Much like No Problem’s recent album Let God Sort Em Out, which saw the Canadian outfit step up its game a good few notches, Hypno finds Norway’s Haraball having a similar burst of third album improvement. Although there are traces of the previously employed raw hardcore attack, now there’s a haunting quality to the songs. It slows things down a touch at times without being detrimental in any way. Some of the songs—most noticeably the title track—feature a bit more musical embellishment, through the use of a synth or by writing longer songs which contain more evidence of the slight change in approach. This is the record that should make people sit up and notice Haraball a bit more. It has for me. –Rich Cocksedge (Fysisk Format,,


This record should come with a case of Rhinelander shorties and a pallet to dismantle and burn. The northern territories’ purveyors of the finest region rock return with an LP that’s drenched in that beautiful bristled sound and executed with Eric Nelson-like precision. It’s a reflection of life lived and lessons learned. Just because people have been bad to you doesn’t mean you have to be bad to other people. Can someone help me figure out how to get this album to automatically load onto everyone’s iPhone with a scrolling text banner that reads “It’s okay to just be yourself!” in Mike Wilson’s handwriting? Anyone?! Either way, I’ll be playing this record, daydreaming about bonfires in Superior, Wisconsin, and cherishing the honest and genuine people who play this scrappy punk sound. –Daryl (Dirt Cult / Lost Cat)

HATE RECORDER: Most People Are Dead: EP

The focus on the individual parts here sound much more focused than I remember from their earlier recordings. The bass seems to be more of a focal point, especially on the opening track, “Shine, Perishing Republic.” It comes in like something from the Jesus Lizard. For just being four songs, there’s something on this record for everyone: math, noise, punk, screaming, and a Stalin quote. –Ryan Nichols (Humanterrorist,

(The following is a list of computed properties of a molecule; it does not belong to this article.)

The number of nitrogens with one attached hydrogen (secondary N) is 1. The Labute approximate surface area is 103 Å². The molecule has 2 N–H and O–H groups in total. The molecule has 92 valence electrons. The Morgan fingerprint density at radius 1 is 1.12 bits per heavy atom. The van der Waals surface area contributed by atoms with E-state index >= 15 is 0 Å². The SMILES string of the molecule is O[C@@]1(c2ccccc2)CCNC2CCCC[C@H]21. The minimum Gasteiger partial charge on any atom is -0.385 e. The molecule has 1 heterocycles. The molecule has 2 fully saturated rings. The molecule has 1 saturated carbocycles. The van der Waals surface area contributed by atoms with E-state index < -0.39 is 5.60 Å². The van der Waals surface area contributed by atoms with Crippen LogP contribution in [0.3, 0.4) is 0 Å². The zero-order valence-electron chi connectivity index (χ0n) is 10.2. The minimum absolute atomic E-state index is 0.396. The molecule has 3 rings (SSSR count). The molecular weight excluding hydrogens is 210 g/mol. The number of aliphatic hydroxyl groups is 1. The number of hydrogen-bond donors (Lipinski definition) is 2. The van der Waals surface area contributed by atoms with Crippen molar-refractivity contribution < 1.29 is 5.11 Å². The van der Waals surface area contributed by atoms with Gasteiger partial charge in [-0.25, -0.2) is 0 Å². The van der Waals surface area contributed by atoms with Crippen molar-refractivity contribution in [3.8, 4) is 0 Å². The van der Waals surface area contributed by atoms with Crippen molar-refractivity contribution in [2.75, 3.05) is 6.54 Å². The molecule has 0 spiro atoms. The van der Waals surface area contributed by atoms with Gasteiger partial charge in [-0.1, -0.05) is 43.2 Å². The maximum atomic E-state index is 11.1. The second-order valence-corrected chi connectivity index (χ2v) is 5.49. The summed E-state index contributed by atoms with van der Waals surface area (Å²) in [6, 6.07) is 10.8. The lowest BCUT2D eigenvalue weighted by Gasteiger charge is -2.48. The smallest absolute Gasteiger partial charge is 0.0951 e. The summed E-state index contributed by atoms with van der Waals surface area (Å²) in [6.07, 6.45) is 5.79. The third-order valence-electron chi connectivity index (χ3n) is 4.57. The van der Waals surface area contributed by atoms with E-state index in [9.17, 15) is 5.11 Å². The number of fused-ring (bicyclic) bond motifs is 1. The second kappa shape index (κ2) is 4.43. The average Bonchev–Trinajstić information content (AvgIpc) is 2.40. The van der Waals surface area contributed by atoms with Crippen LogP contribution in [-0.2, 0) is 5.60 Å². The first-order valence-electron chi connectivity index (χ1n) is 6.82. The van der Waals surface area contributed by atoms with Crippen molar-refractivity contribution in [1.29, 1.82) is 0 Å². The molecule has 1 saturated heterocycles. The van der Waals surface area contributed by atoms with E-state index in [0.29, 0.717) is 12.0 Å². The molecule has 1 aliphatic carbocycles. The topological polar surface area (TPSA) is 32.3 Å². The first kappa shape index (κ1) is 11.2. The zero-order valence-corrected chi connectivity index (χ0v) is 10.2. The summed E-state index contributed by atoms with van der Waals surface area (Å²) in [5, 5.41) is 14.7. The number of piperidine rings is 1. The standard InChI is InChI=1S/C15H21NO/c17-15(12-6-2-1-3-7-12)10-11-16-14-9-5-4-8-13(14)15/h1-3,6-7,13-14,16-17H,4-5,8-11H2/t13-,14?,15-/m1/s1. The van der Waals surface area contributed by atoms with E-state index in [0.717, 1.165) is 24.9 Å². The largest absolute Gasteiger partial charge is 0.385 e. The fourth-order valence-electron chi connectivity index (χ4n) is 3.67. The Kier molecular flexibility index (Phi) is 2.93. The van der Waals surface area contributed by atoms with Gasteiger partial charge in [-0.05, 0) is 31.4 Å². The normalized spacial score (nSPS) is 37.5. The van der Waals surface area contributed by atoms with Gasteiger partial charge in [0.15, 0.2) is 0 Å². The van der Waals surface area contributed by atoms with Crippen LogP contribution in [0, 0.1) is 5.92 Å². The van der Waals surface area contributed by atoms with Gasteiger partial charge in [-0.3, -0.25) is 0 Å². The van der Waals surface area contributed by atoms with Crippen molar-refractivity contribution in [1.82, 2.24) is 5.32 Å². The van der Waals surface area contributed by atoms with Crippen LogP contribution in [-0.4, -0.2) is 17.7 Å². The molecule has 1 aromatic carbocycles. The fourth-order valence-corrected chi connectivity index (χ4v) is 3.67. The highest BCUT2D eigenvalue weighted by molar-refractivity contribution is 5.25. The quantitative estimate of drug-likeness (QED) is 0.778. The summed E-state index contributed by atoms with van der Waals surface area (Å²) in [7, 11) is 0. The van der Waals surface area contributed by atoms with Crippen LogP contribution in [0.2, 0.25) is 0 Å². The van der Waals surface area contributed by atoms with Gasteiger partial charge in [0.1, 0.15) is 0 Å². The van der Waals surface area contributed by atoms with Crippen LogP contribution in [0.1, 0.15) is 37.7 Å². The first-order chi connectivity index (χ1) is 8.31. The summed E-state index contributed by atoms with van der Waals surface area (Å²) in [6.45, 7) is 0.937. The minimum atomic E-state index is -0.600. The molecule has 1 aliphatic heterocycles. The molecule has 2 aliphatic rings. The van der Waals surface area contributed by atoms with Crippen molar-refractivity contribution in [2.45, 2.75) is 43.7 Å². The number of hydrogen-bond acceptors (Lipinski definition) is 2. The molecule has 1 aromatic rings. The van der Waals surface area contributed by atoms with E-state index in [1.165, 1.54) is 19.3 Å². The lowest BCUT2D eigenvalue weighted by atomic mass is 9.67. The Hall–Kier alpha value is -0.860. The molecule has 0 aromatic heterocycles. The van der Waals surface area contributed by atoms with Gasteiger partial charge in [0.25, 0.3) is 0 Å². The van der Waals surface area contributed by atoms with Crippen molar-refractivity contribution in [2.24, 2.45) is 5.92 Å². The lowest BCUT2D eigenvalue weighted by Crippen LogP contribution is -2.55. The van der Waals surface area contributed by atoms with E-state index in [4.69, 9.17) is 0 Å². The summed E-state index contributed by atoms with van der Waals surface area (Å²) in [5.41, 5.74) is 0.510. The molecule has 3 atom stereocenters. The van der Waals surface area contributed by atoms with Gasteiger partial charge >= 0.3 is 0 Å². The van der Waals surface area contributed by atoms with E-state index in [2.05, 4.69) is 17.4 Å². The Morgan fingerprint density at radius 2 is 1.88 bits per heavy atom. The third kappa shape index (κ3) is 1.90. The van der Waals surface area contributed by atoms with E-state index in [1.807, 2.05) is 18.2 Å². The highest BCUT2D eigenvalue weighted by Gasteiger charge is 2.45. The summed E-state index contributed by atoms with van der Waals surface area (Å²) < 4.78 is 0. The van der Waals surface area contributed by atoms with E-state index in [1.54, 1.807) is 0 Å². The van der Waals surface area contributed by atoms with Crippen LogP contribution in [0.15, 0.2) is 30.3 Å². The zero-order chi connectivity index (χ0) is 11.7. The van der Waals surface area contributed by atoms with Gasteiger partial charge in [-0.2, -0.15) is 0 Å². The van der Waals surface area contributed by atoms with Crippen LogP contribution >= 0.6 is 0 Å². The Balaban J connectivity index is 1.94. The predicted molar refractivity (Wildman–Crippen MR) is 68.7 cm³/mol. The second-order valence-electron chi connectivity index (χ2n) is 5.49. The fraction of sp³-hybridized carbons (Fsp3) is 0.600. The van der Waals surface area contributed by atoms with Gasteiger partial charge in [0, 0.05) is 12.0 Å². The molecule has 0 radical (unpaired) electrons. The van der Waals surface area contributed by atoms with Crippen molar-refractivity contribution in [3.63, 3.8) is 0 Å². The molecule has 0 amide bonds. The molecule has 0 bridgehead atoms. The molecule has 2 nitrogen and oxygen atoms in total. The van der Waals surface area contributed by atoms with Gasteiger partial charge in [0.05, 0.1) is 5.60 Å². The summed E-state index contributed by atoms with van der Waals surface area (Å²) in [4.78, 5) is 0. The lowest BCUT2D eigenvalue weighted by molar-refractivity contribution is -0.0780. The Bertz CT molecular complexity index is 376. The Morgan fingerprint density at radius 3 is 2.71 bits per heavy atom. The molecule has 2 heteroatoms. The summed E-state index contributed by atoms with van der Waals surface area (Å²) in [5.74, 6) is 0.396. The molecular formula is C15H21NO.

I was completely won over by Heavy Pockets’ previous LP, mopeless. Thankfully, the New Hampshire-based trio continues to write short and sweet gems with heartfelt lyrics on their latest full-length, Pure Evil. Shayla’s voice remains vibrant and tuneful, at times reminding me of Allison Crutchfield of Swearin’ and P.S. Eliot. Besides delivering upbeat earworms like “Your Indigo” and “Pure Evil,” Heavy Pockets aren’t afraid to slow down and get, well, heavy on songs like “Nape” and “Headrest,” where it sounds like they’re performing with clenched fists. They included a photocopied zine with lyrics and personal reflections, so you can enjoy brilliant lines like, “I’ve got what you need / TV and gluttony / But your heart flutters a Morse code melody.” This inclusion provides insight and increases my appreciation of the album because Heavy Pockets aren’t afraid to invite people in, to share a part of themselves that many of us instead tuck away. Although only nine songs long, there’s zero pretense and a fuck ton of sincerity. –Sean Arenas (Dead Broke, / Cat Dead, Details Later)

HECK YES: Get Jazzed: EP

On the surface, everything about this band is ridiculous. Their name is so simple and evocative of the attitude held throughout this EP, and then there are the goofy song titles: “Cirque Du So Long” and “Jesus Gave Up His Weekends for Your Sins,” et cetera. What I’d think if I didn’t already know better is that I should expect to find a set of complete novelty songs with little to no substance. But what’s great is, instead, they’re a tight pop punk band with fast, catchy tunes and high-pitched, gritty vocals à la Dillinger Four. So when Heck Yes tells you to get jazzed, I think you should listen. –Kayla Greet (Tiny Dragon Music)